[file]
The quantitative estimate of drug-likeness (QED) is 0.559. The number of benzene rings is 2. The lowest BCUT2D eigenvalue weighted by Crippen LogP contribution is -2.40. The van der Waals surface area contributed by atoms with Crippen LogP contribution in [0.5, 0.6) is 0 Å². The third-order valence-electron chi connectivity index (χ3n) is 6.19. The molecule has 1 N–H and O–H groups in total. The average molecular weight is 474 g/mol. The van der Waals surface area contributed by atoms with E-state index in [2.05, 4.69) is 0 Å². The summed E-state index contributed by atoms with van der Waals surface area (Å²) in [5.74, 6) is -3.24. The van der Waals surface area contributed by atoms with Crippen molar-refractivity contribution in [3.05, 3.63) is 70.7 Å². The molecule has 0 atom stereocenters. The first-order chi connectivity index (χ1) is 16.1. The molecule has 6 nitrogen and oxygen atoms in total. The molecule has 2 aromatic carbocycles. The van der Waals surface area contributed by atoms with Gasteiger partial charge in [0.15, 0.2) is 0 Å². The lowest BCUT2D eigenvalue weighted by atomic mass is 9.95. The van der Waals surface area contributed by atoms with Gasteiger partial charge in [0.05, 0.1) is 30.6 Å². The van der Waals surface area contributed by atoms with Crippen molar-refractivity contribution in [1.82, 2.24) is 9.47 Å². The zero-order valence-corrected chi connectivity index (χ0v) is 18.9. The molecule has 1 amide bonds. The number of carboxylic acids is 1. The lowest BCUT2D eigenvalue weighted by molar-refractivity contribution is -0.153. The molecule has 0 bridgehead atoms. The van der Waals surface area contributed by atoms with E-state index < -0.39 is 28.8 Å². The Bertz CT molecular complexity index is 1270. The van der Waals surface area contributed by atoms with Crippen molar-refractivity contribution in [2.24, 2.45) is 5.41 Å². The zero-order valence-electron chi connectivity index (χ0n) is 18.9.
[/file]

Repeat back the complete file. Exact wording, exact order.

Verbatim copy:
The quantitative estimate of drug-likeness (QED) is 0.559. The number of benzene rings is 2. The lowest BCUT2D eigenvalue weighted by Crippen LogP contribution is -2.40. The van der Waals surface area contributed by atoms with Crippen LogP contribution in [0.5, 0.6) is 0 Å². The third-order valence-electron chi connectivity index (χ3n) is 6.19. The molecule has 1 N–H and O–H groups in total. The average molecular weight is 474 g/mol. The van der Waals surface area contributed by atoms with E-state index in [2.05, 4.69) is 0 Å². The summed E-state index contributed by atoms with van der Waals surface area (Å²) in [5.74, 6) is -3.24. The van der Waals surface area contributed by atoms with Crippen molar-refractivity contribution in [3.05, 3.63) is 70.7 Å². The molecule has 0 atom stereocenters. The first-order chi connectivity index (χ1) is 16.1. The molecule has 6 nitrogen and oxygen atoms in total. The molecule has 2 aromatic carbocycles. The van der Waals surface area contributed by atoms with Gasteiger partial charge in [0.15, 0.2) is 0 Å². The lowest BCUT2D eigenvalue weighted by atomic mass is 9.95. The van der Waals surface area contributed by atoms with Gasteiger partial charge in [0.05, 0.1) is 30.6 Å². The van der Waals surface area contributed by atoms with Crippen molar-refractivity contribution in [1.82, 2.24) is 9.47 Å². The zero-order valence-corrected chi connectivity index (χ0v) is 18.9. The molecule has 1 amide bonds. The number of carboxylic acids is 1. The lowest BCUT2D eigenvalue weighted by molar-refractivity contribution is -0.153. The molecule has 0 bridgehead atoms. The van der Waals surface area contributed by atoms with E-state index < -0.39 is 28.8 Å². The Bertz CT molecular complexity index is 1270. The van der Waals surface area contributed by atoms with Crippen molar-refractivity contribution in [2.24, 2.45) is 5.41 Å². The zero-order valence-electron chi connectivity index (χ0n) is 18.9.